Commentary – POW story won’t stay buried

Joe McWilliams
You could say the topic of World War II prisoner of war camps around here has gotten as much coverage as it deserves.

I thought I was pretty much done with it, after a flurry of articles I did over a decade ago, based on research at the time.

But some stories won’t stay buried.

In any case, there’s a lot of what I found out back then that I never got around to writing about. I had the notion then that I’d churn out a series of stories. I had contact with two members of the crew of the U-39 German submarine who had spent part of the war years working at the logging and sawmill camp at Fawcett Lake.

They were in their mid-80s then, and probably are not still living. One provided me with a set of sketches he did from memory of the Fawcett Lake POW experience. A couple of them appeared subsequently in a film on the history of the forest industry in Alberta, produced by King Motion Picture.

That was fun, although the film probably didn’t break any box office records. But what was even more interesting, and a bit on the delicate side, was the hint, from one of these old U-boat guys back in the Old Country, that he might have a son here in Alberta.

This had been his secret, kept from his family all those years. But in his old age, things began to leak out. His daughter, reached by email in England, told me he sometimes dropped his guard in phone conversations, reminiscing about things he had never shared, while relapsing into the regional accent of his childhood.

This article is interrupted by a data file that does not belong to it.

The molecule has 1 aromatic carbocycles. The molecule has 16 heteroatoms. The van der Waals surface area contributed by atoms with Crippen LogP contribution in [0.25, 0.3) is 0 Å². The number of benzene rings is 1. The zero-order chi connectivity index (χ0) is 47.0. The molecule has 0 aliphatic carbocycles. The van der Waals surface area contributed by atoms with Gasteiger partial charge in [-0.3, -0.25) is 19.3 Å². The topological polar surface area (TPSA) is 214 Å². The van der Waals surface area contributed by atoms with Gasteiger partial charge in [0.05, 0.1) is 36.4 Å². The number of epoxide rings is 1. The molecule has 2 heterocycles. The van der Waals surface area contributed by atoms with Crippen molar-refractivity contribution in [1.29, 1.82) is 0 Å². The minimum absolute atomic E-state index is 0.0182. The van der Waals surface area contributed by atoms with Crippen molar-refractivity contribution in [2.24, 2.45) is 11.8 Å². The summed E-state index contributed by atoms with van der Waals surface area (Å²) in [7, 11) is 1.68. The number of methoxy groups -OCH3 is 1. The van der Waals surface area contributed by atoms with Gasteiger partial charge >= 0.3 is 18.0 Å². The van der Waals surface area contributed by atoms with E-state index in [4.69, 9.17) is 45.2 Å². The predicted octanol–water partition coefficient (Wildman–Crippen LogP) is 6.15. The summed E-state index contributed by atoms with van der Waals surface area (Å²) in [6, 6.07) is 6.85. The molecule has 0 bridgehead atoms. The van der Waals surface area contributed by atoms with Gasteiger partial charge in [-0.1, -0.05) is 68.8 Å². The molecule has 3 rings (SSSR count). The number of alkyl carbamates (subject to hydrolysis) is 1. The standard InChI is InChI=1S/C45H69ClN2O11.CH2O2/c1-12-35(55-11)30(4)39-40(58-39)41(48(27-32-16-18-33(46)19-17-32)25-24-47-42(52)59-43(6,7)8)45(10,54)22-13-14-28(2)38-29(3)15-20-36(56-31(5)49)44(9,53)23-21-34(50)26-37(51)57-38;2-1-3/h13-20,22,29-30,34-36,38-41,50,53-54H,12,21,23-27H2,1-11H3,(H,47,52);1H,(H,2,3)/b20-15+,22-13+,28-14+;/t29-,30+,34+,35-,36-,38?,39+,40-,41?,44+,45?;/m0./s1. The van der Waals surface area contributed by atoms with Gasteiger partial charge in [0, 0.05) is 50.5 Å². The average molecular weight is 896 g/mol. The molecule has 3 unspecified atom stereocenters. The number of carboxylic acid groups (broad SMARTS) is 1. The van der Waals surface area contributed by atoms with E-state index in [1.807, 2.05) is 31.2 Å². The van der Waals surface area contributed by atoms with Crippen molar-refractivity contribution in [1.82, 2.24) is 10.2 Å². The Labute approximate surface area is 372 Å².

One thing he let slip was that he’d had a girlfriend at Fawcett Lake. He’d met her while skating on the ice at night. He also remembered snuggling with her under a spruce tree, and hearing a sound like somebody cocking a rifle.

He was pretty shy about it, but it came out that he thought he’d left the girl pregnant; at least that’s what she told him before he was shipped back to Germany after the war. He’d been living 50 years with the possibility in the back of his mind that he had a Canadian child.

I was all gung-ho to find answers for him, but it didn’t work out. What I found out was the boy in question was likely not his.

The girl had told him it was, but members of her family I talked to thought she was leading him on, for reasons they never understood. She was still alive, they said, but mentally unbalanced. I decided not to intrude further, and advised Mr. ____ in Germany that he likely wasn’t the father of a Canadian fellow.

Meanwhile, a story I did on the POW camp back in about 2003 surfaced on the Internet. It was attached to a website on the history of Fawcett Lake and would come up in web searches if the proper terms were entered.

That must have been where Sheila Shwaykoski of New Westminster found it. She must have contacted me (I don’t remember it). Years later, going through her photos, she found a set of pictures of a trip she’d taken to the Fawcett Lake camp in 1945, as a 14-year-old. She mailed them to me and that got this whole thing going again.

Some of those photos, with yet another story, appeared in last week’s Lakeside Leader, and should be available soon on The Leader’s new-look website at

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